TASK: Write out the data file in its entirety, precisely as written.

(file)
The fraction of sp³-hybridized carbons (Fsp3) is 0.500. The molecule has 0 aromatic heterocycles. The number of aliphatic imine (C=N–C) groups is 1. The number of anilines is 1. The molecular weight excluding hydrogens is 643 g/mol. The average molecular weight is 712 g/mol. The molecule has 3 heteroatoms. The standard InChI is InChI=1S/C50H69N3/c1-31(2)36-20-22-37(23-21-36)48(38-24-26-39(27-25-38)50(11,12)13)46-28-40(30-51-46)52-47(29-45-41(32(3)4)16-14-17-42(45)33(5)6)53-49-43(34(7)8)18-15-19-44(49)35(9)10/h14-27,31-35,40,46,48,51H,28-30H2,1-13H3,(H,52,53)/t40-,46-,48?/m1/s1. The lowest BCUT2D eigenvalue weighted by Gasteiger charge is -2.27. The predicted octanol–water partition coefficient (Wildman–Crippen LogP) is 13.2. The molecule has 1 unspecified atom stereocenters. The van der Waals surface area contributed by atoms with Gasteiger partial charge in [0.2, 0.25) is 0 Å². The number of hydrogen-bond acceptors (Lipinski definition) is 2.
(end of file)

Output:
The fraction of sp³-hybridized carbons (Fsp3) is 0.500. The molecule has 0 aromatic heterocycles. The number of aliphatic imine (C=N–C) groups is 1. The number of anilines is 1. The molecular weight excluding hydrogens is 643 g/mol. The average molecular weight is 712 g/mol. The molecule has 3 heteroatoms. The standard InChI is InChI=1S/C50H69N3/c1-31(2)36-20-22-37(23-21-36)48(38-24-26-39(27-25-38)50(11,12)13)46-28-40(30-51-46)52-47(29-45-41(32(3)4)16-14-17-42(45)33(5)6)53-49-43(34(7)8)18-15-19-44(49)35(9)10/h14-27,31-35,40,46,48,51H,28-30H2,1-13H3,(H,52,53)/t40-,46-,48?/m1/s1. The lowest BCUT2D eigenvalue weighted by Gasteiger charge is -2.27. The predicted octanol–water partition coefficient (Wildman–Crippen LogP) is 13.2. The molecule has 1 unspecified atom stereocenters. The van der Waals surface area contributed by atoms with Gasteiger partial charge in [0.2, 0.25) is 0 Å². The number of hydrogen-bond acceptors (Lipinski definition) is 2.